first_imgBond Hall, constructed in 1917 on the coast of Saint Mary’s Lake, has long served as the home for the School of Architecture. But in the fall of 2018, the School will uproot itself from its longtime home and move to a new location. Walsh Family Hall of Architecture, as the new building will be called, will be located on Eddy Street, just south of Legends of Notre Dame and east of the DeBartolo Performing Arts Center.In Bond Hall on Wednesday night, architecture students were briefed on their new home. Michael Lykoudis, dean of the School of Architecture, began with a discussion of the necessity for a new building.“We were rapidly outsizing [Bond Hall]; we don’t have that much space in the studios,” he said. “We need a different kind of space. Bond Hall is an amazing building, a beautiful building, well-built. The studio layout doesn’t work as studios should. One of the most common complaints I hear is that graduates and undergraduates don’t speak to each other.”The construction process of the new building began three years ago with a donation of $27 million from advisory council members, Matthew and Joyce Walsh.Notre Dame and the School of Architecture chose John Simpson Architects to design Walsh Family Hall. “One of the reasons we selected this firm was not only for the quality of the design but that they actually sold a business model on top of the design,” Lykoudis said. “We have a design of a building that has actually gotten better because of the budget, and the creativity of the architect has actually come through in the challenges.”Simpson then spoke on the overall design of the building, which is heavily rooted in classicism and Greek style. Simpson noted the Temple of Apollo at Didyma as a chief source of inspiration.The central element of the new building will be a stoa, a central portico which will be used as a meeting area.“It is a double-height space; it is designed so it really stands out and gives you a sense of scale as you look out upon it, one whole side is looking out on the green court,” Simpson said.The classrooms are heavily integrated with the stoa, Simpson said.“The way the classrooms are organized is almost like a series of shops that come off from the stoa,” he said. “Some of the activities going on in there relate to what’s going on in the stoa.”A tower at the center of the courtyard is another prominent element of the new building. Simpson said this tower would be “a beacon which was really highlighting this whole part of campus as the arts district.”The announcement and unveiling of this new home for the School of Architecture have created excitement amongst its students.Stephanie Kubus, a sophomore architecture student, said that the instructional spaces will be much improved over those in Bond Hall. “The fact that there’s more space and more classrooms is exciting,” Kubus said. “The studio arrangements will allow for more interaction between years.”Kubus also noted her excitement about certain new design element of the building.“I’m most excited to experience the hall of casts, stoa and terrace,” Kubus said. “Plus there’s lots of natural lighting, which will be beautiful.”Tags: Michael Lykoudis, School of Architecture, Walsh Family Halllast_img read more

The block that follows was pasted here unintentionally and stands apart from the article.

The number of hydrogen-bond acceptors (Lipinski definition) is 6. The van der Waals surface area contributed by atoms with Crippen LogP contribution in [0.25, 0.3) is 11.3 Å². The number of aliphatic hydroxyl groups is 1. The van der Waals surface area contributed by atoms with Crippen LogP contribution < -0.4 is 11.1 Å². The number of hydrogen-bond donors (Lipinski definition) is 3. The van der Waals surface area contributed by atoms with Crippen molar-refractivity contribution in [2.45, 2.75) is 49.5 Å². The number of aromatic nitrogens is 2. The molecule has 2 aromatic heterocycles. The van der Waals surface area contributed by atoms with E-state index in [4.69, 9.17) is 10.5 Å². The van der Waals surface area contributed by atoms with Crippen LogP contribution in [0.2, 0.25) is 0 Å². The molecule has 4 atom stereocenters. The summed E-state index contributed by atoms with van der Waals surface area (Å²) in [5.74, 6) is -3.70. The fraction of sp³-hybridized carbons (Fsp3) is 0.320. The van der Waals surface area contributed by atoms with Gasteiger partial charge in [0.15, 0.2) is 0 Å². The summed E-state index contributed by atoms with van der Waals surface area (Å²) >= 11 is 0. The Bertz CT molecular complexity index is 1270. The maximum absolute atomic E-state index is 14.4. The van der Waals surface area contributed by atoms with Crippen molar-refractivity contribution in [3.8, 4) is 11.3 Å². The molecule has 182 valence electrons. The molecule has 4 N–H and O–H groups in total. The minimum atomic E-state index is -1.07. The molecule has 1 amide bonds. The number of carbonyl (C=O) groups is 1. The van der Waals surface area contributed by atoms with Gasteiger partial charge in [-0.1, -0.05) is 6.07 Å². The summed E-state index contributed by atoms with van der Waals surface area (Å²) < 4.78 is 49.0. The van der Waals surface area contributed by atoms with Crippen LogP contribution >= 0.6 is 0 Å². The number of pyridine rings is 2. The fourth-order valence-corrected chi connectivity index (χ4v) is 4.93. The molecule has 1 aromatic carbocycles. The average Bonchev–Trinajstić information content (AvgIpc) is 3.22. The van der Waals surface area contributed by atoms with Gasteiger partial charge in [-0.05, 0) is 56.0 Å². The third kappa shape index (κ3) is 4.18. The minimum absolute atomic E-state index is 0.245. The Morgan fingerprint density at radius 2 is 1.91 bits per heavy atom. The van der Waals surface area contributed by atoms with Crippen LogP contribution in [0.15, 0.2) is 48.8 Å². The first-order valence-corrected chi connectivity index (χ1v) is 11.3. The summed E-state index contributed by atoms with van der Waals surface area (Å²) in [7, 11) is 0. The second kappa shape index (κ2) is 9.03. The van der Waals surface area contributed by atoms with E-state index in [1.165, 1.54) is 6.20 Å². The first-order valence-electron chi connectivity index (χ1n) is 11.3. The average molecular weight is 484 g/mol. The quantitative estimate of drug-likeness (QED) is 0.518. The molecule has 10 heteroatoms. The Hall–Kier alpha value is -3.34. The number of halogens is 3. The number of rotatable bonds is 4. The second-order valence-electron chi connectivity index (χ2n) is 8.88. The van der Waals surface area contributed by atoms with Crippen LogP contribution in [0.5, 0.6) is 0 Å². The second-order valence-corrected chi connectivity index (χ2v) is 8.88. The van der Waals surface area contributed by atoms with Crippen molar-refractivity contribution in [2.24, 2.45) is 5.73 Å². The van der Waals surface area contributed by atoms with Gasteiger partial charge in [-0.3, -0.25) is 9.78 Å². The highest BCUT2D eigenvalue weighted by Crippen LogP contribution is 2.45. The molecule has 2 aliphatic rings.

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Panel examines intersection of pro-life, Black Lives Matter movement